Death plays its games, and we’ll hurt, oh, we’ll suffer. But …
And the foot washing, wow. He washed their feet. After that he’d done some funny things with the traditional dinner rituals, but they knew he had his reasons. There was that weird bit with Judas, but he’d left, and good riddance. Guy was a crook anyway.
The 11 disciples had it made. They’d been fishermen, tax collectors, things like that, and now they had walked through the capital city’s streets while a huge crowd cheered their friend. So things went early in the evening of that first Holy Thursday.
It was a great night for the Apostles — until it wasn’t.
The Apostles’ very bad days
You know the story. Jesus’ agony in the Garden, when even his closest friends couldn’t manage to stay awake with him. The sudden arrival of the soldiers led by Judas. Jesus’ arrest. The Apostles running away. The Jewish leaders grilling Jesus, threatening to have him killed. Peter outside, the guy who was always telling Jesus how great he was, screwing up spectacularly.
Jesus’ trial before Pilate, with the crowd that had mobbed him a few days before now screaming “Crucify him!” Pilate’s politically calculating decision, treating Jesus not as a man but as a problem to be solved. The soldiers flogging Jesus half to death. His long walk to Calvary through the jeering, spitting crowds.
The Romans torturing him to death on the Cross. The burial. The Apostles hiding out, not knowing if the Romans wanted to torture them to death, too. After all, the thorough Romans would kill as many people as they had to kill to keep order, and then some more, just in case. They had an empire to run.
For the Apostles, it had all gone to hell. At the top of the world on Sunday, the 11 were down at the very bottom in the early hours of Friday morning. One day minor celebrities, another day enemies of the state, and hated by their own people to boot. Time to sneak home, and admit to everyone back home that they’d been wrong about Jesus.
They don’t seem to be have expected things to go to hell. He’d told them things would go bad, but they didn’t listen. They could see how the religious leaders hated him and how the Romans saw him as a threat to public order. But everyone loved him, or so they must have thought, sitting round the table at dinner.
Things go to hell
A little over a year ago, in the emergency room for a blood clot, my sister found she had late stage four cancer. It had already spread to her lymph nodes and the bones of her spine and skull. She’d had a rough life. Things never worked out. But a month before she had bought her first home. She had a new car that actually ran well, a job she liked, some very old friends nearby and many new ones, a new church.
She was on the top of the world. For one month, for the first time, at the age of 56. Then it all went to hell. She died less than six months later. She suffered the entire time, even with the drugs. I wrote about her death here, and it was painful beyond words.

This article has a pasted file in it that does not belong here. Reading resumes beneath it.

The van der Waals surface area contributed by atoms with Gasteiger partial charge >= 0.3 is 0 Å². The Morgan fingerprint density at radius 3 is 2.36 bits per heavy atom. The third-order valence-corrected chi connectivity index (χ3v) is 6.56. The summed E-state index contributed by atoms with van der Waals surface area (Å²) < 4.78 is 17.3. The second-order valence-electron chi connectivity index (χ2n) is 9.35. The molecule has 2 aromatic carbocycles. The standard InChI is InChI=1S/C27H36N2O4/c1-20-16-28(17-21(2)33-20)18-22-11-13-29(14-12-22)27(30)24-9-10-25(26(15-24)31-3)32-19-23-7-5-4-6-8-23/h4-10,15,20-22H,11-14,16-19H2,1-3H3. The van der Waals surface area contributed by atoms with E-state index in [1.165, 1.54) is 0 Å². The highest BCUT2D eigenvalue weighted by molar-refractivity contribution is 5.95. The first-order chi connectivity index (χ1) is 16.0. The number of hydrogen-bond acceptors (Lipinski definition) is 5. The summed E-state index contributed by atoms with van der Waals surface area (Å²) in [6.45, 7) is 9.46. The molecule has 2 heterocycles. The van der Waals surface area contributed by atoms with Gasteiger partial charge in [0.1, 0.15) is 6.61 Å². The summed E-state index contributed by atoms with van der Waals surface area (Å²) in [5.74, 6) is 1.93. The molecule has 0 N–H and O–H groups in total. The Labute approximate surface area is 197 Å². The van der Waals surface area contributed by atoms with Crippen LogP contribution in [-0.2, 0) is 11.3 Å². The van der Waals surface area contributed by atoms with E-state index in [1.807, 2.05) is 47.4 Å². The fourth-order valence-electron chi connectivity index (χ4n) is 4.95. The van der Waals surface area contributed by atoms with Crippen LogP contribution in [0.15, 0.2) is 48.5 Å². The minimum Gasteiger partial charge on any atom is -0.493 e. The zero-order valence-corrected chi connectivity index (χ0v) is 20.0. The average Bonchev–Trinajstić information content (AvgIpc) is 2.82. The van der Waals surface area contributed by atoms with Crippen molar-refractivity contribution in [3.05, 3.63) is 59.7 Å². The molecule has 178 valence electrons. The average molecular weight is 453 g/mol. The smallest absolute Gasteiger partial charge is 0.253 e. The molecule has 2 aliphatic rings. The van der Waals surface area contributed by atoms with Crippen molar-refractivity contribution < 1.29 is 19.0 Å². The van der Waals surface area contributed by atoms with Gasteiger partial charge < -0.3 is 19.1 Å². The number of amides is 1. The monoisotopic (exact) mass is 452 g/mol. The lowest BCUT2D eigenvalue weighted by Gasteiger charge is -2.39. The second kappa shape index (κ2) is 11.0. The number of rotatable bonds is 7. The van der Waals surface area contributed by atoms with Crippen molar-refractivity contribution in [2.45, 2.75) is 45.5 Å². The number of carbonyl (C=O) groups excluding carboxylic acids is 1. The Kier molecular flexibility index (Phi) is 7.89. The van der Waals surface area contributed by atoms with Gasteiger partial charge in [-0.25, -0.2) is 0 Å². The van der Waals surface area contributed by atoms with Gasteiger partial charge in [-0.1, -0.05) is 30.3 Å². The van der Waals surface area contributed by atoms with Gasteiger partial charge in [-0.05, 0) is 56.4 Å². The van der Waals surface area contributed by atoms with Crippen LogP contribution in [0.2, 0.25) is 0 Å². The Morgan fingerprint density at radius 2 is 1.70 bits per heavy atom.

That’s what happens in life. All the freaking time. In the midst of life we are in death, as the ancient Lenten antiphon puts it. And death plays games. He often waits until we’re happy and then hides round a corner to beat us to death with a bat when we walk by.
The movement of Holy Week from Palm Sunday to Good Friday teaches us that. Jesus had changed his friends, a lot. They’d never be the same after those years with him. But they hadn’t been transformed.
The Resurrection transformed them. Look at Peter. Before the Resurrection an eager, well-meaning screw-up who betrayed his Lord at the end. After the Resurrection, a man boldly preaching in public, standing up to the Romans, and (tradition tells us) asking the Romans to crucify him upside down — making himself suffer even more because he did not feel worthy to die as Jesus died.
In the midst of life we are in death. But in the midst of death we are also in life. Death plays its games, and we’ll hurt like hell — oh, we will hurt, some of you have no idea how much you’ll hurt — but death will lose. The movement from Good Friday to Easter morning teaches us that. Jesus died in pain. Then he rose.
Since you are here…
…we’d like to have one more word with you. We are excited to report that Aleteia’s readership is growing at a rapid rate, world-wide! Our team proves its mission every day by providing high-quality content that informs and inspires a Christian life. But quality journalism has a cost and it’s more than ads can cover. We want our articles to be accessible to everyone, free of charge, but we need your help. To continue our efforts to nourish and inspire our Catholic family, your support is invaluable. Become an Aleteia Patron today for as little as $3 a month. May we count on you?